Foy Vance’s ‘Regarding the Joy of Nothing Tour 2023’ comes to Beaver Creek

Foy Vance will be bringing his underground sounds from Northern Ireland to the Vilar stage Sept. 21.
Sarah Barlow and Stephen-Schofield/Courtesy photo
If you go…
  • What: Foy Vance ‘Regarding the Joy of Nothing Tour 2023’ with special guest Bonnie Bishop
  • When: 7 p.m. Sept. 21
  • Where: Vilar Performing Arts Center
  • Tickets: Tickets: $150 for all six remaining shows, plus a free drink at each show; $250 for the VIP Access Pass; single ticket $35 ($40 day-of)
  • This show is for you if you also love: Ben Howard, Ray LaMontagne, Damien Rice, David Gray, Amos Lee, Nathaniel Rateliff
More info:

Foy Vance has a deep-rooted sound based in the Southern U.S., even though he’s from Northern Ireland. Thursday, he performs at Vilar Performing Arts Center’s second Underground Sound Series concert as part of his ‘Regarding the Joy of Nothing Tour 2023.’

Vance originally recorded “Joy of Nothing” in 2003 on Ireland’s west coast. He describes his Irish influence as a creative outlet that naturally imprinted itself upon him. As his second album, “Joy of Nothing” gained critical acclaim, winning the Northern Ireland Music Prize. It features Ed Sheeran on the track “Guiding Light,” as well as Bonnie Raitt on “You And I.”

“Making ‘Joy of Nothing’ marked a turning point in my life both personally and creatively. It was a freeing record to create, and I was experiencing newfound freedom in my personal life,” Vance said. “Everything about that time redefined my route forward, and a decade later that felt worth celebrating and releasing some previously unreleased songs from that period.”

The album’s anniversary edition includes three songs he didn’t originally include —  but says he probably should have: “Tigers,” “Concerning the Horizon” and “Aberfeldy.”

“I liked them enough at the time, and now I realize they are relevant to the lifespan of the album, but perhaps I didn’t know where to place them at the time. In fact, I’m still not sure where they would go, other than at the end, as they are now. ‘Concerning the Horizon’ is a nod to my past. ‘Aberfeldy’ is a nod to the present, and ‘Tigers’ regards a look into the future,” he said.

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The album contrasts his debut record, “Hope,” which resulted in him losing all but hope.

“I was failing to see the point in releasing another album. I figured I would just play live until I couldn’t anymore. Nothing felt worth talking about. Then a penny dropped, and ‘(Joy of) Nothing’ actually did feel worth talking about and singing about and writing about and figuring out. Nothing went from being the absence of something to being pregnant with everything,” he said.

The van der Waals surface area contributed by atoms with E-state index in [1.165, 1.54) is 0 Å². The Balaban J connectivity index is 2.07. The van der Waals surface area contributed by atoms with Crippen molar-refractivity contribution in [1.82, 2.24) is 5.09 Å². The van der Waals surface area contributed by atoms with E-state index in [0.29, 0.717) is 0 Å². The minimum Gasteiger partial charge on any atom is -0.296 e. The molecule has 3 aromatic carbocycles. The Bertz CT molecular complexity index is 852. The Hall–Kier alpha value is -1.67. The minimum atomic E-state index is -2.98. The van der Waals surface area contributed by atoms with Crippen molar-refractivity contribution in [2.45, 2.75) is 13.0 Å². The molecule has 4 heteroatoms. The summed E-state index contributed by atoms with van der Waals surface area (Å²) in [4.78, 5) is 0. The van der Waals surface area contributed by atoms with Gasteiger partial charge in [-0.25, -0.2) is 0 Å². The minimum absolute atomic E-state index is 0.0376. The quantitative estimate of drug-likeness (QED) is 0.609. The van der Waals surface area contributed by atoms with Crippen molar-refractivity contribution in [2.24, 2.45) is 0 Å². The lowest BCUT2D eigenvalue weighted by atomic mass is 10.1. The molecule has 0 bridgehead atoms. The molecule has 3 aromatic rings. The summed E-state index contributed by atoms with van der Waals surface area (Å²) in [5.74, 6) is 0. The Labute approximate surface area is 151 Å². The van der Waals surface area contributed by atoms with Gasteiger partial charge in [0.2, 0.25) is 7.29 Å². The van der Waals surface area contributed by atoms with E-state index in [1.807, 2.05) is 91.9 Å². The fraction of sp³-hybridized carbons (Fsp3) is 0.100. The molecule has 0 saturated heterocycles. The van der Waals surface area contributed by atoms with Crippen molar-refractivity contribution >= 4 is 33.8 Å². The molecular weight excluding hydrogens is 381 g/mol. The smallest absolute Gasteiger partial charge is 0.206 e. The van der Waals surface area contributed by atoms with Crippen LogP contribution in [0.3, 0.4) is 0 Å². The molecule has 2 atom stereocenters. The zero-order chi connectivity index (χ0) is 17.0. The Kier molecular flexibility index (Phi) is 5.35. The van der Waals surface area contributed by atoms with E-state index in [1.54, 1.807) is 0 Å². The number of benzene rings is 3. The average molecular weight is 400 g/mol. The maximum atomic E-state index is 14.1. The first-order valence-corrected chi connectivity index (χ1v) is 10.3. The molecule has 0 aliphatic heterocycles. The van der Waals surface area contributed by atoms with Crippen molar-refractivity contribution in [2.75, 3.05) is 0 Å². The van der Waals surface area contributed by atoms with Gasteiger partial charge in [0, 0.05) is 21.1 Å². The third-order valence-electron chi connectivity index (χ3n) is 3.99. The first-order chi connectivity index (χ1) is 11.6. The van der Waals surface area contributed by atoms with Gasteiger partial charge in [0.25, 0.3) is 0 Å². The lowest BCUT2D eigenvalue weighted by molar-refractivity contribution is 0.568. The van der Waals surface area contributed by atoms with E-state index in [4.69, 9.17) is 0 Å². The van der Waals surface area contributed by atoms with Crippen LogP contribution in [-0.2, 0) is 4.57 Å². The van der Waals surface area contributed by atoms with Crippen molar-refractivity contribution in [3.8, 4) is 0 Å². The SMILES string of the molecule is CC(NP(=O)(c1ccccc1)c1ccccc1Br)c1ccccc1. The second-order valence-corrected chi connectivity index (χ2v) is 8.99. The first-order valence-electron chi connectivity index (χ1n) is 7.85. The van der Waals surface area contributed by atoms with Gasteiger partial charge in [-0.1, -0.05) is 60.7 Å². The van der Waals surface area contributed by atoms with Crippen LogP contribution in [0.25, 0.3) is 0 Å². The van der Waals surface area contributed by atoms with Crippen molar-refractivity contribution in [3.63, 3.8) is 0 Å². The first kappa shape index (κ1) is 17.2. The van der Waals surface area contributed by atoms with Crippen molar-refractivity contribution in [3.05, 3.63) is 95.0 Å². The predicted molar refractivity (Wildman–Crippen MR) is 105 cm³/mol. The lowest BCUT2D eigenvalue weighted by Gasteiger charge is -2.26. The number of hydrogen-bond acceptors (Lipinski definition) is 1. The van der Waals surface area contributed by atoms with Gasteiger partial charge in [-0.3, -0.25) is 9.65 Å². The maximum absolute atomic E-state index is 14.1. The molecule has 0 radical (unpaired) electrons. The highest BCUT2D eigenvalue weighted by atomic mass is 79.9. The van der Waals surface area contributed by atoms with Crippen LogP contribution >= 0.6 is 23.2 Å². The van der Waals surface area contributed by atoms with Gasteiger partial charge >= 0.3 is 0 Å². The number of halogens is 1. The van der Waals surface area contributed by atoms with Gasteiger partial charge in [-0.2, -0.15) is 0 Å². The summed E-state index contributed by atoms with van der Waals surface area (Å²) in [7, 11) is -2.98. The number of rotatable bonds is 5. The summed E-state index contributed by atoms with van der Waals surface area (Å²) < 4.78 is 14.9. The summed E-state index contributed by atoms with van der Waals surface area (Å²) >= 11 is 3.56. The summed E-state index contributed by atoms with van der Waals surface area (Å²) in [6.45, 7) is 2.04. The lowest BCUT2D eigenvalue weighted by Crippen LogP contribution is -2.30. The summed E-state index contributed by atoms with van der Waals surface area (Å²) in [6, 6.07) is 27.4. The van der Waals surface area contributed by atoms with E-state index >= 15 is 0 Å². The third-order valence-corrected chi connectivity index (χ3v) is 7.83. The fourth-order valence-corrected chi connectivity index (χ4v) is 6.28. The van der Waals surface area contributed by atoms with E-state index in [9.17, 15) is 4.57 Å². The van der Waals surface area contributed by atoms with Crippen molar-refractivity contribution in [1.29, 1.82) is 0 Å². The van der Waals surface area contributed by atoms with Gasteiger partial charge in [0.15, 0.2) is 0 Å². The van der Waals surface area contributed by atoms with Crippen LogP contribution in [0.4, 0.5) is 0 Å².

In this vein, Vance’s songwriting seems to come about by not thinking about it, while still remaining open to inspiration.

“Everything and anything but appears to inspire thoughts, ideas, melodies, couplets or cadence or whatever. I suppose it is fair to say nature is the most inspiring. It has a glorious lack of human intent and feels so rich with unmined wisdoms, like when you hear people speaking a language you don’t understand but can’t help but feel an influence of some kind,” he said.

Though other musicians he has worked or toured with, including Alicia Keys, Keith Urban, Snow Patrol and even Elton John, may influence him subconsciously, he said he tries not to think about that, either.

“I try to influence that process as little as humanly possible myself, so thinking about how anyone else would approach it is the furthest thing from my mind. When songs are coming, I try to keep out of the way and just listen as best I can,” adding that, for the record, whomever he’s playing with — and working with on production — do influence the sound.

That comes through in the form of Sheeran, who signed Vance as his second artist to Gingerbread Man Records, a label division within Atlantic Records. Elton John was the executive producer on Vance’s first album with the label, “The Wild Swan,” released in 2016.

“Ed is a force of nature. The only thing I have come to expect from working with him is good energy —always pressing forward and always with an aim to do the right thing,” he said.

This year, Vance was nominated for an Emmy Award for Outstanding Original Music and Lyrics alongside co-writer Sheeran and producer Max Martin for Sheeran’s “A Beautiful Game,” featured on the hit Apple TV+ series “Ted Lasso.” Sheeran was a fan of the show, and Vance had heard rave reviews about it from friends. 

“We knew we had to write something as universal as football itself and something that drew on the highs and lows of being passionate. The song came naturally. No cesarean section was required,” he said.

In 2019, he released two companion albums, “From Muscle Shoals” and “To Memphis.” Additionally, he has co-written songs for Sheeran’s 2017 album, “Divide,” and Sam Smith’s title track on “Gloria,” and collaborated with other well-known musicians. His latest album, aside from the anniversary release of “Joy of Nothing,” in 2021 (“Signs of Life”) showcases his talent as a songwriter.

His VPAC show will feature songs from “Joy of Nothing,” as well as other albums, but he’s never sure where shows will go: “I plan to be as surprised as (the audience is),” he said. “I am looking forward to it. It is never lost on me that people make so many plans, booking hotels, making flights, organizing babysitters, long drives, etc., all so I can stand there and lose myself in music with them for a couple of hours. I have arguably the best job in the world.”

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